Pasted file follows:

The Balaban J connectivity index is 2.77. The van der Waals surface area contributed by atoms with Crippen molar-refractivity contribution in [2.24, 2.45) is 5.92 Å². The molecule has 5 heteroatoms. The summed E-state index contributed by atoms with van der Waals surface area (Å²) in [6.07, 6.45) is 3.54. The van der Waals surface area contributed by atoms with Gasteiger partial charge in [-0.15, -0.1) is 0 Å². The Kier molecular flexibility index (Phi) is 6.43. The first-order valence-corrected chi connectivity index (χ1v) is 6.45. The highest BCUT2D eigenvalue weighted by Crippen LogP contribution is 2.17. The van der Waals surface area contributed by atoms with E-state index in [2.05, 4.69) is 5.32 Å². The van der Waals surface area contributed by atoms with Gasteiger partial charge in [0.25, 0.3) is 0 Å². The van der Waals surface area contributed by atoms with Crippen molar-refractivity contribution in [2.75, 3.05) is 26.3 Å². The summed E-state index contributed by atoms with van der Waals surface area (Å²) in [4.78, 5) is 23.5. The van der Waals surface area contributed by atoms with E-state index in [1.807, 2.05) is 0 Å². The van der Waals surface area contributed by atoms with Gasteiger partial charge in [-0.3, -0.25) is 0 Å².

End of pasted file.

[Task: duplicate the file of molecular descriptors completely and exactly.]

The Balaban J connectivity index is 2.77. The van der Waals surface area contributed by atoms with Crippen molar-refractivity contribution in [2.24, 2.45) is 5.92 Å². The molecule has 5 heteroatoms. The summed E-state index contributed by atoms with van der Waals surface area (Å²) in [6.07, 6.45) is 3.54. The van der Waals surface area contributed by atoms with Gasteiger partial charge in [-0.15, -0.1) is 0 Å². The Kier molecular flexibility index (Phi) is 6.43. The first-order valence-corrected chi connectivity index (χ1v) is 6.45. The highest BCUT2D eigenvalue weighted by Crippen LogP contribution is 2.17. The van der Waals surface area contributed by atoms with E-state index in [2.05, 4.69) is 5.32 Å². The van der Waals surface area contributed by atoms with Gasteiger partial charge in [0.25, 0.3) is 0 Å². The van der Waals surface area contributed by atoms with Crippen molar-refractivity contribution in [2.75, 3.05) is 26.3 Å². The summed E-state index contributed by atoms with van der Waals surface area (Å²) in [4.78, 5) is 23.5. The van der Waals surface area contributed by atoms with E-state index in [1.807, 2.05) is 0 Å². The van der Waals surface area contributed by atoms with Gasteiger partial charge in [-0.3, -0.25) is 0 Å².